What About Maximum Wage?
America’s minimum wage is a step behind other countries—and its maximum wage is too.
Imagine a meeting at work. Some entry-level staff, especially those with college degrees, express their discontent about earning minimum wage. The person in charge explains “money is tight.” Meanwhile, that supervisor likely makes significantly more than those discontent with their paychecks.
Compared to other countries, the U.S. suffers massive income inequality between CEOs and their employees in lower positions. The Securities and Exchange Commission will require CEOs of public companies to disclose the rate of CEO pay to the median worker by 2017. It’ll be another year or so before we have all the data, but Glassdoor’s recent research reveals that in 2014, American CEOs typically earned 204 times the median worker. Asking CEOs to publicly disclose pay disparities may be the beginning of a new conversation, but it’s likely to be a controversial topic in most offices.
Talking about minimum wage is primarily focused on the lowest paid wages, rather than the highest.
Earlier this year I wrote “Everyone Deserves a Living Wage,” my response to talia jane’s open letter to Yelp CEO Jeremy Stoppelman.
Everyone Deserves A Living Wage
Since then, California has enacted the Fair Wage Act of 2016, which will increase the state’s minimum wage to $15 by 2021. We’re currently in the middle of a national conversation about what constitutes a living wage, and whether the minimum wage should increase to allow full-time workers basic financial stability.
I’ve noticed the conversation is heavily focused on the average worker, who often holds the lowest-paid position within a company. We hardly discuss what the highest-paid positions earn. Although CEO wages are covered by the media from time to time, the idea of “what should a CEO earn” rarely breaks into everyday conversations.
We focus on minimum wage, not maximum.
A United States President has called for maximum wage before. The Institute for Policy Studies reminds us that Franklin Delano Roosevelt wanted a 100 percent tax on annual incomes over $25,000 during World War II. Although Congress didn’t pass this bill, it did pass a 94 percent tax on annual incomes over $200,000—which the Institute for Policy Studies calls “a move that would help usher in the greatest years of middle-class prosperity the United States has ever known.”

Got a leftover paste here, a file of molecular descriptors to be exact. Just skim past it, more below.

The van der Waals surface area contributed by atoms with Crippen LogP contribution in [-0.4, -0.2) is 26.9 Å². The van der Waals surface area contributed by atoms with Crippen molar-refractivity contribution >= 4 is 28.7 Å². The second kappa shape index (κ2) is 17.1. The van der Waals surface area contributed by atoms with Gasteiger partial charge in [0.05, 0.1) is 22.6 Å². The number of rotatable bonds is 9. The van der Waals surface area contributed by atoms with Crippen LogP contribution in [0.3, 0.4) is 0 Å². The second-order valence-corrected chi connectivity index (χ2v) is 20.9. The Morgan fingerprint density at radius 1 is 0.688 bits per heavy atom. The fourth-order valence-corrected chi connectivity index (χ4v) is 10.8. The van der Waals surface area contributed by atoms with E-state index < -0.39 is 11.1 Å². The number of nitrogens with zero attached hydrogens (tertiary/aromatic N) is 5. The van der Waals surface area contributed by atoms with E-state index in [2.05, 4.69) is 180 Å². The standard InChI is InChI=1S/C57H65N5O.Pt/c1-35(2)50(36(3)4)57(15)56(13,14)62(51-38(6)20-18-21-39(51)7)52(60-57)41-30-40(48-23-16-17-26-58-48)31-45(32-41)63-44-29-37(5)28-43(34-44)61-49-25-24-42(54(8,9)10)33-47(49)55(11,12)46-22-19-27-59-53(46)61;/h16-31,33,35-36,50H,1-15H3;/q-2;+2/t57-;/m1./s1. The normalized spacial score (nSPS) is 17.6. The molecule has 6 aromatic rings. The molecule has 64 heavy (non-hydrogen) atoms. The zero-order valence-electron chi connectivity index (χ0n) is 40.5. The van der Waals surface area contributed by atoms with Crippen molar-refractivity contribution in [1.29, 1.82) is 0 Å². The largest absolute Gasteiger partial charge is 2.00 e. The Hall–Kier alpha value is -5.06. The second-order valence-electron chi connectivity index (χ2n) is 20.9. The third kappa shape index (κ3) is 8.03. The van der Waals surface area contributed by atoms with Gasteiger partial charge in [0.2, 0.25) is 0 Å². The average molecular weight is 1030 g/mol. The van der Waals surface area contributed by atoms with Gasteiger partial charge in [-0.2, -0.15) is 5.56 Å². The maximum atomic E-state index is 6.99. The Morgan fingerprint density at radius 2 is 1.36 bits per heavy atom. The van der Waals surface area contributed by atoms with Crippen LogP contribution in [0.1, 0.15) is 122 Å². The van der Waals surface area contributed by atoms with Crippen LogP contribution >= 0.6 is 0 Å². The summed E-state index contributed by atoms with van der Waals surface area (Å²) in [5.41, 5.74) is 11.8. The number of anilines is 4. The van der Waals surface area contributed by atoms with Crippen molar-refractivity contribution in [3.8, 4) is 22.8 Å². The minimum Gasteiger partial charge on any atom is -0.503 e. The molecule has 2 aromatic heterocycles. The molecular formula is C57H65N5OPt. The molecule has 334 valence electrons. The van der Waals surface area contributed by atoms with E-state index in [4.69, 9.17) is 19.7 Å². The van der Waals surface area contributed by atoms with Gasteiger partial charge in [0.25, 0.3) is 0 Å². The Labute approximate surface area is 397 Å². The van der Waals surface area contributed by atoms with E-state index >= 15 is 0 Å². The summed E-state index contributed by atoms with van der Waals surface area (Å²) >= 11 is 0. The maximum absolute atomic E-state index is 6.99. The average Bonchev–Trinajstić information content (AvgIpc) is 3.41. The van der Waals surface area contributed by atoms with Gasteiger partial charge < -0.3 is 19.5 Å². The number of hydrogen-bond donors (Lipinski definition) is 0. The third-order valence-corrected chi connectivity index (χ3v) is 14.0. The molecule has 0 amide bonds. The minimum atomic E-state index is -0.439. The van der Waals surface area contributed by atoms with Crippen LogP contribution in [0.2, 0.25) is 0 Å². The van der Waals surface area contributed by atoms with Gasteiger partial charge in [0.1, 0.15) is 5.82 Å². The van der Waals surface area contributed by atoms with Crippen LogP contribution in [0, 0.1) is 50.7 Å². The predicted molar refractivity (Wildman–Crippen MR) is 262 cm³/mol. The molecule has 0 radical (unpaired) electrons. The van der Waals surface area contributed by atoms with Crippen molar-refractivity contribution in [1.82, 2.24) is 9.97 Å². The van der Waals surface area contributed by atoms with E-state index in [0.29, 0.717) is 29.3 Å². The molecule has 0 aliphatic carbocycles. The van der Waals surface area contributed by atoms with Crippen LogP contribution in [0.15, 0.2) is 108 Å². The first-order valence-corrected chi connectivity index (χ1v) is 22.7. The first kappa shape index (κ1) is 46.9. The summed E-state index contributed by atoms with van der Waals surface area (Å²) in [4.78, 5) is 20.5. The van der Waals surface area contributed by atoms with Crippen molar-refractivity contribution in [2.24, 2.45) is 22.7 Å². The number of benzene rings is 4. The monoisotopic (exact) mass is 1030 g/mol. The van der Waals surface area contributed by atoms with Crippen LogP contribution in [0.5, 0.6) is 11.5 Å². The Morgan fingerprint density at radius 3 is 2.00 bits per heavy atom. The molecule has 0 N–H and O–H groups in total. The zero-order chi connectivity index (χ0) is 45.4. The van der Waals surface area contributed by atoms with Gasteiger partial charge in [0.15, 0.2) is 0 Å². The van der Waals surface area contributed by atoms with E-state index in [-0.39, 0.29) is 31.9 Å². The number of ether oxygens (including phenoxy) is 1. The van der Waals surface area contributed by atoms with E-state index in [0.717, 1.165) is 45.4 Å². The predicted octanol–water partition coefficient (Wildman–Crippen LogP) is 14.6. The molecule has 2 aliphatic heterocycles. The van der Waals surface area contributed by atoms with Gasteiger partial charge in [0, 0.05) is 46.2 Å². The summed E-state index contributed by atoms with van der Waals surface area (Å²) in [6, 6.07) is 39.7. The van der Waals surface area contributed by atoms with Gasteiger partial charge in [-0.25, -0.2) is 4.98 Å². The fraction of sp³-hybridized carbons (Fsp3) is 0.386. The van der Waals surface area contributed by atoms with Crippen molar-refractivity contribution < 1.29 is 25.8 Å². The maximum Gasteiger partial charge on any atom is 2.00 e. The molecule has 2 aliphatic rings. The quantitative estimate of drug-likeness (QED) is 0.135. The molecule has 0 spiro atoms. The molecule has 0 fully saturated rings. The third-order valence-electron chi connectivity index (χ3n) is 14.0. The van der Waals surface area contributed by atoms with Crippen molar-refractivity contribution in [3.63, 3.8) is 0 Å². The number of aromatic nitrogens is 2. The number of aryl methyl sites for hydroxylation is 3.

There are a few different types of maximum wage policies. We often think of a direct earnings limit, which caps how much someone earns. However, there are also maximum liquid wealth and relative earning limits. Maximum liquid wealth restricts the amount of money an employee can maintain over time, meaning a paycheck must be spent to earn more. Conversely, relative earning restricts employees from earning over a certain ratio of a company’s lowest-paid worker.
Although there aren’t any countries with a direct earnings limit, there are other policies way ahead of the United States’s minimum wage legislation.
- In 2011, Venezuela created a public salary limit for government employees. As Venezuela Analysis reports, the highest wage, including the president, is $3,415 USD per month. Venezuela is a poor example of how maximum wage can be enacted. According to Anadolu Agency, the country currently faces inflation, an abundance of protests, daunting power outages, and food and medicine shortages.
- In response to Arab Spring protests, Egypt attempted to enact a public salary limit of $5,000 USD in 2014 (and again in 2015), but failed. Daily News Egypt reports the Administrative Judicial Court of the State Council deemed the law was unconstitutional, after being approached by major national banks.
- Switzerland rejected a maximum wage referendum in 2013, explains U.S. News & World Report. Despite being voted down, the issue was able to reach voting booths and sparked conversations about pay inequality all over the world.
- According to the Financial Times, back in 2012, the prime minister of France wanted to cap CEO salaries at 20 times the lowest-paid worker. Although this isn’t enacted, a politician openly spoke out against corporate leaders early in his term. This is another proposition for relative earning limits.
There’s more to explore beyond the basic assumption “if CEOs made less, everyone else could make more.” Because a successful maximum wage plan hasn’t yet been enacted anywhere in the world, it’s difficult to predict the benefits and drawbacks. A future economic plan could include something more nuanced than a direct earnings limit. However, the nation’s top earners — predominately those in business and politics — likely won’t favor it if their paychecks suffer. Perhaps, there might be a way to please both parties, high-earners and lower-earners alike.
The way the American economy works now, I can’t foresee maximum wage happening in the U.S. anytime soon. However, with the rise of Democratic Socialism (thanks, Bernie Sanders) and the Fight for 15 movement, productive discussions of maximum wage are starting to happen.
The next time someone asks you what you think the minimum wage should be, ask them what they think the maximum wage should be.
Danielle Corcione is a freelance writer based in Omaha, Nebraska. Her work has recently appeared on Salon, Upworthy, and more. Follow her on Twitter via @decorcione.
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